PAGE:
Biotechnology and human-machine interfaces are both ready for large advancement sooner rather than later. This is confirmed by innumerable breakthroughs that have been in the news in the course of recent years, which have included everything from machine-controlled exoskeletons to 3D printed skin to implantable microchips. However, these advancements will clearly not exclusively be utilized for amiable purposes—according to a study published by the Department of Defense (DOD), they will be utilized to make cyborg soldiers that will dominate the battlefield by 2050.
While it’s a cliché that any kind of technological advancements from the civilian domain have consistently been utilized for military applications, the DOD’s report, which was explored and reviewed by its Biotechnologies for Health and Human Performance Council (BHPC), shows the fate of the military’s technological pursuits in an amazingly straightforward and itemized way.
The report even has the particular science fiction title of “Cyborg Soldier 2050: Human/Machine Fusion and the Implications for the Future of the DOD.” And if that title doesn’t flag an eventual fate of what future warfare looks a lot of like the one portrayed in Edge of Tomorrow, then we truly don’t know what the future holds for us.
Right now, our soldiers rely upon their regular sight during the day, and at night they depend on heavyweight night-vision goggles. These goggles require a significant stretch of time to become acclimated to, yet more critically are an additional load to convey. Not to mention, these night vision goggles could lead to serious trouble if they are destroyed or lost.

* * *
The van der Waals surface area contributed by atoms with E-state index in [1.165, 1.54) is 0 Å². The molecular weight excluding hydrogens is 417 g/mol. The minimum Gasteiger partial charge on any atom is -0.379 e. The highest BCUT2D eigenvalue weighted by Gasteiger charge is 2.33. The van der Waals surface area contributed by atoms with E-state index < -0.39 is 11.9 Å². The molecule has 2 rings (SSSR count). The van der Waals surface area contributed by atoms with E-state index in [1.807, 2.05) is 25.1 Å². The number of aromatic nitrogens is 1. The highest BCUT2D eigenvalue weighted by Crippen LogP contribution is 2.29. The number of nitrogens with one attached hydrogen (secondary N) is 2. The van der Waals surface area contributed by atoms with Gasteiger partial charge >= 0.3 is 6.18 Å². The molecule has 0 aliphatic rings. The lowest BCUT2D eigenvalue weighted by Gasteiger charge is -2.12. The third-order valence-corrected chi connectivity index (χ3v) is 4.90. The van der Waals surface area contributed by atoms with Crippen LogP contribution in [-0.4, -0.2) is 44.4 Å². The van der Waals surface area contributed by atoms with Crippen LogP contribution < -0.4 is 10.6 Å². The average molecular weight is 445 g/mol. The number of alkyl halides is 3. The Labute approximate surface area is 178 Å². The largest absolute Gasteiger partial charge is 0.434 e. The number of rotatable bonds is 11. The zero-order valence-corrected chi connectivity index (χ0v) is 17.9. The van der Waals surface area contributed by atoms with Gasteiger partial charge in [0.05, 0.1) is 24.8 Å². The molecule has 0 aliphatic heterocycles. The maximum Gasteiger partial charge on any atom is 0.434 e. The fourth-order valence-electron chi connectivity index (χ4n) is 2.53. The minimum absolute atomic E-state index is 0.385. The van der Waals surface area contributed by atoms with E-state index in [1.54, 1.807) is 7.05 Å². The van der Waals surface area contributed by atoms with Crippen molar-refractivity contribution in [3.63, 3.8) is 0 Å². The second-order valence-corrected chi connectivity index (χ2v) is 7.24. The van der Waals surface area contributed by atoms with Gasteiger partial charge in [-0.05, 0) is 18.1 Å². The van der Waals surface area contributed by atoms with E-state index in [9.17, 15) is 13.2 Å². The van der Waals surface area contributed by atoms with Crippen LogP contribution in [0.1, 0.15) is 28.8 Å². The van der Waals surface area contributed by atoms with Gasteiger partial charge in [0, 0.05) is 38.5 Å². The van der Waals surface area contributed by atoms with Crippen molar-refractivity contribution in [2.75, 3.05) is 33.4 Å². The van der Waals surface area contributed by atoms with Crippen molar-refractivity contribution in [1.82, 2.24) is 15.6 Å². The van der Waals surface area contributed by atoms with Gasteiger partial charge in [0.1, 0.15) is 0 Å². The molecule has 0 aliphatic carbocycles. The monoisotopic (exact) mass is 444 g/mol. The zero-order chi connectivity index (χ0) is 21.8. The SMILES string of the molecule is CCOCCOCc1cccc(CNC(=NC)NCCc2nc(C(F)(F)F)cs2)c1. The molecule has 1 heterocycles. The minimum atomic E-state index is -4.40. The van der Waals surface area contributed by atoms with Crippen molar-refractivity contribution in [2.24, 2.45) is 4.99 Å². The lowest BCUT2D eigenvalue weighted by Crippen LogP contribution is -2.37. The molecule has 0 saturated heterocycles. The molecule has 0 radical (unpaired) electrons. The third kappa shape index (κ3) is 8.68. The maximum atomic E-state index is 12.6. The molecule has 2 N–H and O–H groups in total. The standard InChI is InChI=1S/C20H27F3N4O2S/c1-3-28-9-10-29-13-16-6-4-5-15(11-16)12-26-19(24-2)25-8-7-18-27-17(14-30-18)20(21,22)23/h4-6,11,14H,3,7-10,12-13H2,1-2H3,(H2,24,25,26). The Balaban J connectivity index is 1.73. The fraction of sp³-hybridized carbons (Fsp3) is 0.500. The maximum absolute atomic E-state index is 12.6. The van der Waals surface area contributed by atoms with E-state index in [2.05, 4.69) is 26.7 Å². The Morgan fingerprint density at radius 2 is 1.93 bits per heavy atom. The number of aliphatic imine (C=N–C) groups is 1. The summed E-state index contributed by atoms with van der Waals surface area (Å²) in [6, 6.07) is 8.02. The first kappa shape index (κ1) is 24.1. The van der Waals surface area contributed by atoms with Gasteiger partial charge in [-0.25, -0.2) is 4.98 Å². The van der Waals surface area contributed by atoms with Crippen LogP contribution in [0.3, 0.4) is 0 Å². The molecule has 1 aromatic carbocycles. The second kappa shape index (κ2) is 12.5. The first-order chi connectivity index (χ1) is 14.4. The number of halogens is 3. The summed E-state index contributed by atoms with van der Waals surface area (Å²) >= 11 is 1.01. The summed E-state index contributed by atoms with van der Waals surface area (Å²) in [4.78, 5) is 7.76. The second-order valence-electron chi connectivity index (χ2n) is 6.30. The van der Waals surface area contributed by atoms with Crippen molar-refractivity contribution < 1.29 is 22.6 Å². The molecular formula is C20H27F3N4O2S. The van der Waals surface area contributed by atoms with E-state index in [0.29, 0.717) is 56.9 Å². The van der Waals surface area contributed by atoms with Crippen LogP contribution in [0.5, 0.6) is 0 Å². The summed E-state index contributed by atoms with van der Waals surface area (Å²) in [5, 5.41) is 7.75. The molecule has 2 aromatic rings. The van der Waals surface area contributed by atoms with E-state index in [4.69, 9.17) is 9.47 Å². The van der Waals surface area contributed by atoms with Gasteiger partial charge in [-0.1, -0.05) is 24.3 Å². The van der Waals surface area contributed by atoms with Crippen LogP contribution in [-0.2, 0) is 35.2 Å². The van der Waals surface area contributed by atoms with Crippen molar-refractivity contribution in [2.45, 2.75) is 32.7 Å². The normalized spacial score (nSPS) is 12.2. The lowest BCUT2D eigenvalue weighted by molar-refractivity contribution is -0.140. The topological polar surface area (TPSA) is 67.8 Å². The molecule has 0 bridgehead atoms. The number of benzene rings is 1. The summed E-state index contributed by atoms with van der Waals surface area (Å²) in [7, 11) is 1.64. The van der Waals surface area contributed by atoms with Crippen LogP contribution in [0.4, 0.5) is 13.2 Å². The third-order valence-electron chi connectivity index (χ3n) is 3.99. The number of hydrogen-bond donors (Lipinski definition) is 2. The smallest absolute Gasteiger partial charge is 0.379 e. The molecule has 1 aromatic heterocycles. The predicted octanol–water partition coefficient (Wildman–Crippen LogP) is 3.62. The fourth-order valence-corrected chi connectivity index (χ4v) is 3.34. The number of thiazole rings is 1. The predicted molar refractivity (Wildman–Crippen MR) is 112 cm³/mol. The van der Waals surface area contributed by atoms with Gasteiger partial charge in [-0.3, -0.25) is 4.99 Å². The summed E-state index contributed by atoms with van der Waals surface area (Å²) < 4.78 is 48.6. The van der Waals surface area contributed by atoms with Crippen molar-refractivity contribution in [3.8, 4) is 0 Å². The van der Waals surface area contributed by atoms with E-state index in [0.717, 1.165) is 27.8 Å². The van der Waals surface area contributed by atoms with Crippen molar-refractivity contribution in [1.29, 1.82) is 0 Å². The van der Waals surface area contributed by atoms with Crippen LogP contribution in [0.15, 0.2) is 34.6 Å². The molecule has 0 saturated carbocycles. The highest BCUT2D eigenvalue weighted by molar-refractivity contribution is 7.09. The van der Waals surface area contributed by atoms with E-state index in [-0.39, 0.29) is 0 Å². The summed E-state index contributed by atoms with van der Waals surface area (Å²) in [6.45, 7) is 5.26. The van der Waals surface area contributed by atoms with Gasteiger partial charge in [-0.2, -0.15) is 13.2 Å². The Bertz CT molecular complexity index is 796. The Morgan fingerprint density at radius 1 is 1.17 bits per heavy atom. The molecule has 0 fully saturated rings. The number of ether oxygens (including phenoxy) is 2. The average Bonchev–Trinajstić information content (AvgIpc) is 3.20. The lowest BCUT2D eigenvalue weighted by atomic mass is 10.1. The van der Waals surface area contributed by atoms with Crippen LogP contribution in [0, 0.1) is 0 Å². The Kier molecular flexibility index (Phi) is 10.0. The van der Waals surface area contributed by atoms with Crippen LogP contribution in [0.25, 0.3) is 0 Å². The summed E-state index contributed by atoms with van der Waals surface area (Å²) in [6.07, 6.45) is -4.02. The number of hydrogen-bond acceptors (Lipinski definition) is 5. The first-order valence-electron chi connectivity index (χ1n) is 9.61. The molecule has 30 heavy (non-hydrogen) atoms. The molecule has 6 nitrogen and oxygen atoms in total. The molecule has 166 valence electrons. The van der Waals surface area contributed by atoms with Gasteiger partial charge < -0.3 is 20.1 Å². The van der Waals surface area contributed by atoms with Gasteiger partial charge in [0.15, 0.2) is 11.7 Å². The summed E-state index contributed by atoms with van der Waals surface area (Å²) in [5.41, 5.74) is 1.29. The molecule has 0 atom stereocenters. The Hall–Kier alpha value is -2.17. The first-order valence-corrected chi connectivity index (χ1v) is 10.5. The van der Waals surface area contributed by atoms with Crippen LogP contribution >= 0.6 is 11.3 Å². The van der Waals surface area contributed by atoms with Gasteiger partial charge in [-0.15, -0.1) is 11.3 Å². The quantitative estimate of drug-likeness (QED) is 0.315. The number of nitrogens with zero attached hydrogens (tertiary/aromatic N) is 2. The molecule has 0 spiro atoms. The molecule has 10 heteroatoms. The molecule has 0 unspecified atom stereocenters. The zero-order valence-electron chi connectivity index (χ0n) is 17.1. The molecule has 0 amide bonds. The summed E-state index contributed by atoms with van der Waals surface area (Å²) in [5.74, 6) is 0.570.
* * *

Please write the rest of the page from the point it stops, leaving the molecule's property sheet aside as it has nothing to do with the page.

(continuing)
The report recommends that contact lenses are a solid possibility in the near future. These contact lenses could offer night vision, in addition to zooming features, and project important data in the soldier’s field of vision.
When soldiers, like all human beings, exert themselves, their muscles get sore and require time to rest. Unfortunately, active duty circumstances sometimes makes this rest time hard to come by. Using an exoskeleton suit tired and sore muscles can rejuvenate themselves, sending the soldiers back into action within less time.
Having the option to hear properly is vital for survival on the combat zone. That, however ensuring officers’ hearing against weapon blasts largely depends on noise-canceling ear protection. This is a bulky equipment. A more futuristic response to such a scenario would be a compact headset for proper ear and hearing protection.
Can you imagine a world where soldiers can exchange information telepathically? Well, this is one thing that could revolutionize warfare. By putting together these four technologies, the U.S. army could create the cyborg soldier of tomorrow. It is said that these enhancements will come at a hefty price, so we’ll have to wait and watch what the future of our troops looks like in thirty years’ time.
Technological advancement may not be the main issue that decides when and how troopers get such gear. Ocular enhancement, optogenetic bodysuit, and telepathy could have significant ramifications on the more extensive society, implications that could speed up or tie down the U.S. military’s adoption. Telepathy, out of all cyborg advancements, likewise will cost a fortune, at first restricting its utilization to special operations forces.
What will be the most significant effects of these implants, it appears, will be the interaction they’ll prompt among soldiers and weapons systems. The report notes that the neural implants will have expansive battlefield applicability and “will allow for interaction with… assets (i.e., weapons systems, reconnaissance drones, UAVs, and unmanned marine vehicles [UMVs]) as well as personnel within proximity or across distances through hierarchical relays with a central network.”
This implies, in an undeniable way, cyborg soldiers will probably have the option to control tanks, submarines, gunships, and perhaps a portion of these with their minds.
What’s your opinion about the future of cyborg troopers? Are the DOD’s predictions on point, or will technological advancement change too quickly throughout the following thirty years to be precisely anticipated as of now?
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